Do you have self-control and willpower?

A week or so ago, I finished reading: The Willpower Instinct: How Self-Control Works, Why It Matters, and What You Can Do To Get More of It by Kelly McGonigal. It is a good book that makes you think about when you use self-control and willpower and when you choose otherwise. I have been fascinated with the concept of willpower lately, and why some of us have a ton of self-control and others do not. Kelly explains why this happens in her book.

One of the stories she shares about willpower talks about Valerie and her mother. Valerie’s mom has been diagnosed with early-stage Alzheimer’s and could no longer live by herself. Valerie and her family made the decision to have her mother moved to a long-term care facility. Valerie felt responsible for visiting her mother everyday and since her other siblings did not live nearby, Valerie was left in charge. The situation made her very angry. To deal with her frustrations, on the way home from the care facility each night, she would stop by the nearby grocery and eat cupcakes and other sweets to feel better about herself. Valerie learns about a breathing technique in one of Kelly McGonigal’s Harvard classes, that teaches an individual to release their feelings while doing this breathing technique. Here is what shifted for Valerie after trying this specific technique:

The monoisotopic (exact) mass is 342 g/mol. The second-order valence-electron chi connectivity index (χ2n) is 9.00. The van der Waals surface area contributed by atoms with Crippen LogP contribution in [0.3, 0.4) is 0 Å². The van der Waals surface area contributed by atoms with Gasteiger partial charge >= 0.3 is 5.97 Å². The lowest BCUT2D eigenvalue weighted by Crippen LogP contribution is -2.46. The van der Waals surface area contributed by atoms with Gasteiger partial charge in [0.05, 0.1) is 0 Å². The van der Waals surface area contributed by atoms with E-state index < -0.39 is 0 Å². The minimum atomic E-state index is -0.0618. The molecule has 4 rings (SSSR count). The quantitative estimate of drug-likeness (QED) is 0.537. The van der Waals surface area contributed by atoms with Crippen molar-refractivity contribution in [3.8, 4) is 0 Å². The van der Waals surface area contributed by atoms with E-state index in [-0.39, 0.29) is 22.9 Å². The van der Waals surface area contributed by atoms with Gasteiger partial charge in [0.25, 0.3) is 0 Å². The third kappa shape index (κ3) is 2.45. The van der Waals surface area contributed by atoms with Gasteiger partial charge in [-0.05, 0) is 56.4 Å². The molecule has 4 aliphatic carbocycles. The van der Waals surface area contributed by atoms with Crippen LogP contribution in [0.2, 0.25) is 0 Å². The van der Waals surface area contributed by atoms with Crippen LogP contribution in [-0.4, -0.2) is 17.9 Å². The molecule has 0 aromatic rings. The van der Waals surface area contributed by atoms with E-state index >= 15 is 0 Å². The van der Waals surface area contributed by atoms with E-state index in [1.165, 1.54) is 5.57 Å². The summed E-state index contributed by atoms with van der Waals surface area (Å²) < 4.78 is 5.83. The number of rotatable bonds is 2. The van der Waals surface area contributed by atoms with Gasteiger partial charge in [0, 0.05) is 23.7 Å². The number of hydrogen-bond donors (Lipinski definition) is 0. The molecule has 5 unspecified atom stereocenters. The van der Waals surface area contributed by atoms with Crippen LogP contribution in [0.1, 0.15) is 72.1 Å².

“In time, the grocery store ritual lost its appeal and was replaced with a moment-by-moment willingness to feel whatever came up throughout the day. Valerie was even able to bring that same willingness to her visits with her mother, letting herself feel her frustration instead of telling herself she wasn’t angry at her mother. It didn’t change the situation, but it took away some of the stress.” p. 221

What I love about this experience is that while Valerie used the breathing techniques to release feelings and frustrations about the situation she is in with her mother, we can all shift our thoughts (whether through breathing exercises or shifting how we think about situations) so that we make sure to feel and process our feelings as we go through our days. For the example with Valerie, she cannot really change her situation, but she can change how she approaches her situation, and the choices she makes when she leaves the care facility each day. Guess what?! Valerie also stopped going to the grocery store and eating sweets. Releasing her feelings allowed her to be with her situation and she did not have to eat sweets to cope.

Are there things in your day that you could approach differently and feel as you go through your day, so you are completely present with how things truly are?

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